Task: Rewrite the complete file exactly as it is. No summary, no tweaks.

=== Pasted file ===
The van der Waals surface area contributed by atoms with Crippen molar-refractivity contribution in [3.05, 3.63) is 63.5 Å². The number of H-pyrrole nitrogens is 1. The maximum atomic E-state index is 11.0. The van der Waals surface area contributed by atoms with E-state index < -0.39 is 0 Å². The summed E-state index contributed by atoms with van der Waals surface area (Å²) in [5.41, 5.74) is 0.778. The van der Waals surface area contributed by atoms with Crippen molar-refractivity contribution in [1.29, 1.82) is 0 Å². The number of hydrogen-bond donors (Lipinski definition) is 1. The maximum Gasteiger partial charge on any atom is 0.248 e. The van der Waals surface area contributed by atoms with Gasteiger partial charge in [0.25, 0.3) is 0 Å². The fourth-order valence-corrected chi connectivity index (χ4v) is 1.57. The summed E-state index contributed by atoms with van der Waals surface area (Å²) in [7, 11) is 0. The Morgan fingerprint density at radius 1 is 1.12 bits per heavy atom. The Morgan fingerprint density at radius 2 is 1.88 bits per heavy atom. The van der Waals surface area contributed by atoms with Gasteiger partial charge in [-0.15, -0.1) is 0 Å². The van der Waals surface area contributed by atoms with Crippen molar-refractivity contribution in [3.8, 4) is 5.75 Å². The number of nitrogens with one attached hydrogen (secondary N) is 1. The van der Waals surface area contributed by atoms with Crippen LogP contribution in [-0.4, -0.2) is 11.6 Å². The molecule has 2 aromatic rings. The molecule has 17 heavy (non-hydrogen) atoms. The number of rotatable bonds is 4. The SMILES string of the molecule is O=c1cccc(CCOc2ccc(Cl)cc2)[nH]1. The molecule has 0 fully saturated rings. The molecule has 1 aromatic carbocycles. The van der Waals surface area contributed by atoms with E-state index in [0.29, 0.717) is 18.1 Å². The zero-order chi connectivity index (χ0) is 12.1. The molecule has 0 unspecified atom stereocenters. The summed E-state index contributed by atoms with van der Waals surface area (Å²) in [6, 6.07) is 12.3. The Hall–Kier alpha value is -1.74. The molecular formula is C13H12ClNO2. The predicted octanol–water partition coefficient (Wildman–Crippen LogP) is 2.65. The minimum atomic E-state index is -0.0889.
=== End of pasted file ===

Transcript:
The van der Waals surface area contributed by atoms with Crippen molar-refractivity contribution in [3.05, 3.63) is 63.5 Å². The number of H-pyrrole nitrogens is 1. The maximum atomic E-state index is 11.0. The van der Waals surface area contributed by atoms with E-state index < -0.39 is 0 Å². The summed E-state index contributed by atoms with van der Waals surface area (Å²) in [5.41, 5.74) is 0.778. The van der Waals surface area contributed by atoms with Crippen molar-refractivity contribution in [1.29, 1.82) is 0 Å². The number of hydrogen-bond donors (Lipinski definition) is 1. The maximum Gasteiger partial charge on any atom is 0.248 e. The van der Waals surface area contributed by atoms with Gasteiger partial charge in [0.25, 0.3) is 0 Å². The fourth-order valence-corrected chi connectivity index (χ4v) is 1.57. The summed E-state index contributed by atoms with van der Waals surface area (Å²) in [7, 11) is 0. The Morgan fingerprint density at radius 1 is 1.12 bits per heavy atom. The Morgan fingerprint density at radius 2 is 1.88 bits per heavy atom. The van der Waals surface area contributed by atoms with Gasteiger partial charge in [-0.15, -0.1) is 0 Å². The van der Waals surface area contributed by atoms with Crippen molar-refractivity contribution in [3.8, 4) is 5.75 Å². The number of nitrogens with one attached hydrogen (secondary N) is 1. The van der Waals surface area contributed by atoms with Crippen LogP contribution in [-0.4, -0.2) is 11.6 Å². The molecule has 2 aromatic rings. The molecule has 17 heavy (non-hydrogen) atoms. The number of rotatable bonds is 4. The SMILES string of the molecule is O=c1cccc(CCOc2ccc(Cl)cc2)[nH]1. The molecule has 0 fully saturated rings. The molecule has 1 aromatic carbocycles. The van der Waals surface area contributed by atoms with E-state index in [0.29, 0.717) is 18.1 Å². The zero-order chi connectivity index (χ0) is 12.1. The molecule has 0 unspecified atom stereocenters. The summed E-state index contributed by atoms with van der Waals surface area (Å²) in [6, 6.07) is 12.3. The Hall–Kier alpha value is -1.74. The molecular formula is C13H12ClNO2. The predicted octanol–water partition coefficient (Wildman–Crippen LogP) is 2.65. The minimum atomic E-state index is -0.0889.